lists  /  announce  owl-users  owl-dev  john-users  john-dev  passwdqc-users  yescrypt  popa3d-users  /  oss-security  kernel-hardening  musl  sabotage  tlsify  passwords  /  crypt-dev  xvendor  /  Bugtraq  Full-Disclosure  linux-kernel  linux-netdev  linux-ext4  linux-hardening  PHC 
Open Source and information security mailing list archives
Hash Suite: Windows password security audit tool. GUI, reports in PDF.
[<prev] [next>] [<thread-prev] [day] [month] [year] [list]
Date: Sun, 08 Jun 2014 12:00:26 -0700
From: Eric Rand <>
To: Paul Vixie <>
Subject: Re: [FD] Responsible disclosure: terms and conditions

Hash: SHA1

This sounds like modified prisoners' dilemma to me:

Prisoner 1 (the researcher):
Cooperate: give information to the company
Not-cooperate: deny information, release publicly

Prisoner 2 (the company):
Cooperate: don't sue the researcher
Not-cooperate: sue the researcher

With the result table of:

[cooperate][cooperate] - Company gets vuln info; researcher doesn't
get sued.
[cooperate][no-cooperate] - company gets vuln info; researcher gets sued
[not-cooperate][cooperate] - researcher discloses vuln publicly;
company sues
[not-cooperate][not-cooperate] - researcher discloses vuln publicly;
company sues

With [nc][c] being a case where the researcher doesn't bother making
themselves known to the company, for this to hold true.

As I recall, the optimal strategy for that situation is to cooperate
until the other party doesn't, and then no longer cooperate at all.

I think that in a situation where the researching community -as a
whole- acted as the 'researcher' in this situation, i.e. if a company
sues a researcher, then no researcher discloses vulns about that
company's products to the company before public release, that would
most closely model the win/loss strategy and make it very easy for all
parties to understand the situation.

And since, despite the fact that humans are not rational, we keep on
trying to assume people act in a rational and informed manner,
rational actors would behave according to the optimal strategy--to
cooperate until they get betrayed.

That's my two cents on the matter, anyway.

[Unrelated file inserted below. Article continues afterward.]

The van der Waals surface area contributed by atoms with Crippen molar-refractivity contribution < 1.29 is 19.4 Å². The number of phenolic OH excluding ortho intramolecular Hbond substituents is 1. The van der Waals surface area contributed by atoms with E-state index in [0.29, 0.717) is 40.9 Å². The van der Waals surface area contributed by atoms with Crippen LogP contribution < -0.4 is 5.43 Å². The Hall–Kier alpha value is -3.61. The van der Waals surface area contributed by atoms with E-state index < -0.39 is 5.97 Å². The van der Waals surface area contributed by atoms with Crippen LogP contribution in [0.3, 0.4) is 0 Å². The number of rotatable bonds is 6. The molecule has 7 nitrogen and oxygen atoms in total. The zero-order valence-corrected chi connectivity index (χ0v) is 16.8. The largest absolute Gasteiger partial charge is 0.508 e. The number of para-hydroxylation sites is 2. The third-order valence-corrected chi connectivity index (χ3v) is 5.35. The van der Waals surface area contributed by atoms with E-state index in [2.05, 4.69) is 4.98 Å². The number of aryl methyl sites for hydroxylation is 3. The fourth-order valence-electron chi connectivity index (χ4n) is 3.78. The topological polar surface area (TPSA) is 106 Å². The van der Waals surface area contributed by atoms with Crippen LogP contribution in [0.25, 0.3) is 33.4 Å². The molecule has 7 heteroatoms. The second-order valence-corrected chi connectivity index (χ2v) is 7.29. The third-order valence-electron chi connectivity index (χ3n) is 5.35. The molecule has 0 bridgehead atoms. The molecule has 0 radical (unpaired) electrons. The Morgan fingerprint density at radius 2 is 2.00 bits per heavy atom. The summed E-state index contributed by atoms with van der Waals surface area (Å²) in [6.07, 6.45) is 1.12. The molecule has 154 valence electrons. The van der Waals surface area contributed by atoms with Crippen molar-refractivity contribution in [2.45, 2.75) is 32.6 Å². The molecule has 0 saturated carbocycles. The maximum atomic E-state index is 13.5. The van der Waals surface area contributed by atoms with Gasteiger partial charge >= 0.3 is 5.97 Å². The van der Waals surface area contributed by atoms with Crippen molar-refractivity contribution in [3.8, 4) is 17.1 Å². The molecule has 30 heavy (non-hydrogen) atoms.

- --ER/

On 06/08/2014 11:23 AM, Paul Vixie wrote:
> wrote:
>> any lawyer will dismiss this in court stating it was signed under
>> duress.
> in my proposed model, the only recourse a researcher has against
> vendor nonperformance is future silence. in your scenario above the
> lawyer in question would be trying to argue that future silence was
> in some way inappropriate.
>> Also it sounds an awful lot like blackmail.
> "i wish to enter into a no-fee relationship with you wherein you
> will receive certain valuable information at no monetary cost. the
> only requirement you would have to meet in order to receive this
> and future potentially valuable information is absolute fidelity to
> this nondisclosure agreement."
> doesn't sound like blackmail to me, not even a little bit. and i've
> been sued by experts. and it's what i wish i'd tried instead of
> doing the BIND Forum (criticized as a form of "pay for play"), back
> when CMU-CERT's lossy predisclosure chain screwed me for what i
> swore would be the last fscking time.
>> I think you should either make the gamble, or let a ZDI, Exodus,
>> VUPEN etc do the disclosure on your behave.
>> or just go full diclosure on them =)
> those are all lose-lose propositions. i say shoot for a win-win and
> let lose-lose be the recourse ("fallback position").
> vixie
> _______________________________________________ Sent through the
> Full Disclosure mailing list 
> Web Archives & RSS:
Version: GnuPG v1
Comment: Using GnuPG with Thunderbird -


Sent through the Full Disclosure mailing list
Web Archives & RSS:

Powered by blists - more mailing lists